This article originally appeared in TV Technology.
The comment period for establishing a new citizen’s band radio service at 3.5 GHz has been extended. The Federal Communications Commission has moved the comment reply deadline for its 3.5 GHz CB proceeding from Aug. 1 to Aug. 15. Several spectrum user groups petitioned the commission for the extension because of the “relatively large volume of comments” that “addressed complicated technical issues,” and, because the FCC’s Electronic Comment Filing System was overwhelmed for two days during the CB docket comment cycle.
The feedback loop involves a proposal by the FCC in April to open up frequencies between 3,550 and 3,700 MHz for a new CB service. The commission is looking to create a three-tiered access model for federal and non-federal incumbents, priority access licensees, and general authorized access users, who will share the spectrum.
“The 3.5 GHz band could be an ‘innovation band,’ where we can explore new methods of spectrum sharing and promote a diverse array of network technologies, with a focus on relatively low-powered applications,” the commission said in the April 23 Further Notice of Proposed Rulemaking.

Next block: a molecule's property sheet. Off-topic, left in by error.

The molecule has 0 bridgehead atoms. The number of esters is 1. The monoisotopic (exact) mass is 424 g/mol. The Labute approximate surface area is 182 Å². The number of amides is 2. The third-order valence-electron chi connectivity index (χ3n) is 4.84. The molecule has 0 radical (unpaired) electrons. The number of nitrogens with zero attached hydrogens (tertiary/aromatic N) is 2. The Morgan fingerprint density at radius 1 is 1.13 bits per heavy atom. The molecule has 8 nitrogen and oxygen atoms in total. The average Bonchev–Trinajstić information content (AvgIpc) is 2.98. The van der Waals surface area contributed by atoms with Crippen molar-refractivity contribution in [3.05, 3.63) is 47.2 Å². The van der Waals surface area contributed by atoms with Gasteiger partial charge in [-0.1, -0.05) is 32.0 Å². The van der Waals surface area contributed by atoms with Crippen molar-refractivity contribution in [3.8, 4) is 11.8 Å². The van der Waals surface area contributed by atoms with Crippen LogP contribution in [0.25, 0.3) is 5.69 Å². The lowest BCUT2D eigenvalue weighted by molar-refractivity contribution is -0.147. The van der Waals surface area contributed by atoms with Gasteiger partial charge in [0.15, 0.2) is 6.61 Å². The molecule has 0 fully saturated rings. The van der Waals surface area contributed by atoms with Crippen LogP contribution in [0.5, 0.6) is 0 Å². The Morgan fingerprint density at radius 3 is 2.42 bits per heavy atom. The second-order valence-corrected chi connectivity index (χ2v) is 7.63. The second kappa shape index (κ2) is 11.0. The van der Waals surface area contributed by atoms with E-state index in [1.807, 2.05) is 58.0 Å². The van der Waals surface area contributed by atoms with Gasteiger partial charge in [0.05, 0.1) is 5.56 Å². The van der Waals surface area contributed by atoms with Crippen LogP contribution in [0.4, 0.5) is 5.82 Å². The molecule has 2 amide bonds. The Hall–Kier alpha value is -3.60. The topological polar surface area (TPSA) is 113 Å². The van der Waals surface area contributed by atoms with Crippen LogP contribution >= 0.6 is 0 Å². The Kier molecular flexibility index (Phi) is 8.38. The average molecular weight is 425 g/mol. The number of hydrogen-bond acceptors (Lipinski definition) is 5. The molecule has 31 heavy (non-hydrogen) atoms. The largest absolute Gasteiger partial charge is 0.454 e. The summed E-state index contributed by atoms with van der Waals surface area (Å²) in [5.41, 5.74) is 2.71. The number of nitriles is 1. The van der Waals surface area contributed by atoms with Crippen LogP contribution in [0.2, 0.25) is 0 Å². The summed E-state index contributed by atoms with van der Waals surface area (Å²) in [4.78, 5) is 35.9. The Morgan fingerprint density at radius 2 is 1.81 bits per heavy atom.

Under the proposed three-tier user arrangement, federal users and grandfathered Fixed Satellite Services earth stations, would belong to an incumbent tier and receive interference protection from CB users, who would belong to the general authorized access tier. In between the two would be a priority access tier for new small cell technologies, which would be protected from the CB users but not allowed to interfere with incumbents.
The three-tiered user arrangement came out of the July 2012 recommendations of the President’s Council of Advisors on Science and Technology, or PCAST. Under the framework, all user would register in a database modeled on those now in use for unlicensed devices transmitting in TV white spaces. The council also advised the federal government to “identify 1,000 MHz of federal spectrum for shared use to create ‘the first shared use spectrum superhighways.’”
The commission further proposed requiring Exclusion Zones to protect federal spectrum users from CB enthusiasts. It would also require that devices using 3,350 to 3,700 MHz be interoperable across all frequencies.
It proposes a 24 dBm per 10 MHz peak transmit power limit for CB radios in non-rural areas and 30 dBm per 10 MHz for rural areas. It proposes a maximum EIRP for end-user devices of 23 dBm per 10 megahertz, and a -80 dBm signal level threshold as measured by a 0 dBi isotropic antenna in 10 MHz anywhere along any priority-access service area boundaries. It further proposes OOBE of 43 + 10 log (P) dB, and 70 + 10 log (P) dB for emissions below 3,520 MHz and
above 3,680 MHz.
Comment replies on Docket. No. 12-354 are now due Aug. 15, 2014.